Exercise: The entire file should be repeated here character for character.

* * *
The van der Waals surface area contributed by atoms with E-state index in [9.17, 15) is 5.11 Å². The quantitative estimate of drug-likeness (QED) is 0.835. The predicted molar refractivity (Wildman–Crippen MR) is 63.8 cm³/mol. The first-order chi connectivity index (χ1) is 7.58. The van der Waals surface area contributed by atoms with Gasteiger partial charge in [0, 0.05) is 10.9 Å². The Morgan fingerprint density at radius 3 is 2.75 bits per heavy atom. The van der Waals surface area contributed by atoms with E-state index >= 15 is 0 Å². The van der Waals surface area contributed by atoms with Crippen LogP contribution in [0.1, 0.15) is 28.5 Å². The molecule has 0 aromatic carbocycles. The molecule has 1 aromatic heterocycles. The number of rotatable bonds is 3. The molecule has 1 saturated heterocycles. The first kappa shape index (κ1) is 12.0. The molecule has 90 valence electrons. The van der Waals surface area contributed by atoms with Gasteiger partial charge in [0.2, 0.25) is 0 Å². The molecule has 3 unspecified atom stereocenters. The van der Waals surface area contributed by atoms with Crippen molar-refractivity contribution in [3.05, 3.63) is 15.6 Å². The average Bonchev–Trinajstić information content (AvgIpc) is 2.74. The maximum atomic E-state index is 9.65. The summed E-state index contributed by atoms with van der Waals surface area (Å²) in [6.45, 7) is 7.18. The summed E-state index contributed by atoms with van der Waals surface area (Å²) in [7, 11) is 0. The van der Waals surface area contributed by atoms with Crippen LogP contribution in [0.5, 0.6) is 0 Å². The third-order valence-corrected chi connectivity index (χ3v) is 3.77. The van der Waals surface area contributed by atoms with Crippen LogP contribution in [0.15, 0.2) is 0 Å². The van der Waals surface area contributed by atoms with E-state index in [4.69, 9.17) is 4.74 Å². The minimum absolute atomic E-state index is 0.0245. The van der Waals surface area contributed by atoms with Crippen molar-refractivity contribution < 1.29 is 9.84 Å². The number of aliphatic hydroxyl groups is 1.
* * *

The van der Waals surface area contributed by atoms with E-state index in [9.17, 15) is 5.11 Å². The quantitative estimate of drug-likeness (QED) is 0.835. The predicted molar refractivity (Wildman–Crippen MR) is 63.8 cm³/mol. The first-order chi connectivity index (χ1) is 7.58. The van der Waals surface area contributed by atoms with Gasteiger partial charge in [0, 0.05) is 10.9 Å². The Morgan fingerprint density at radius 3 is 2.75 bits per heavy atom. The van der Waals surface area contributed by atoms with E-state index >= 15 is 0 Å². The van der Waals surface area contributed by atoms with Crippen LogP contribution in [0.1, 0.15) is 28.5 Å². The molecule has 0 aromatic carbocycles. The molecule has 1 aromatic heterocycles. The number of rotatable bonds is 3. The molecule has 1 saturated heterocycles. The first kappa shape index (κ1) is 12.0. The molecule has 90 valence electrons. The van der Waals surface area contributed by atoms with Gasteiger partial charge in [0.2, 0.25) is 0 Å². The molecule has 3 unspecified atom stereocenters. The van der Waals surface area contributed by atoms with Crippen molar-refractivity contribution in [3.05, 3.63) is 15.6 Å². The average Bonchev–Trinajstić information content (AvgIpc) is 2.74. The maximum atomic E-state index is 9.65. The summed E-state index contributed by atoms with van der Waals surface area (Å²) in [6.45, 7) is 7.18. The summed E-state index contributed by atoms with van der Waals surface area (Å²) in [7, 11) is 0. The van der Waals surface area contributed by atoms with Crippen LogP contribution in [0.5, 0.6) is 0 Å². The third-order valence-corrected chi connectivity index (χ3v) is 3.77. The van der Waals surface area contributed by atoms with Crippen LogP contribution in [0.15, 0.2) is 0 Å². The van der Waals surface area contributed by atoms with E-state index in [4.69, 9.17) is 4.74 Å². The minimum absolute atomic E-state index is 0.0245. The van der Waals surface area contributed by atoms with Crippen molar-refractivity contribution < 1.29 is 9.84 Å². The number of aliphatic hydroxyl groups is 1.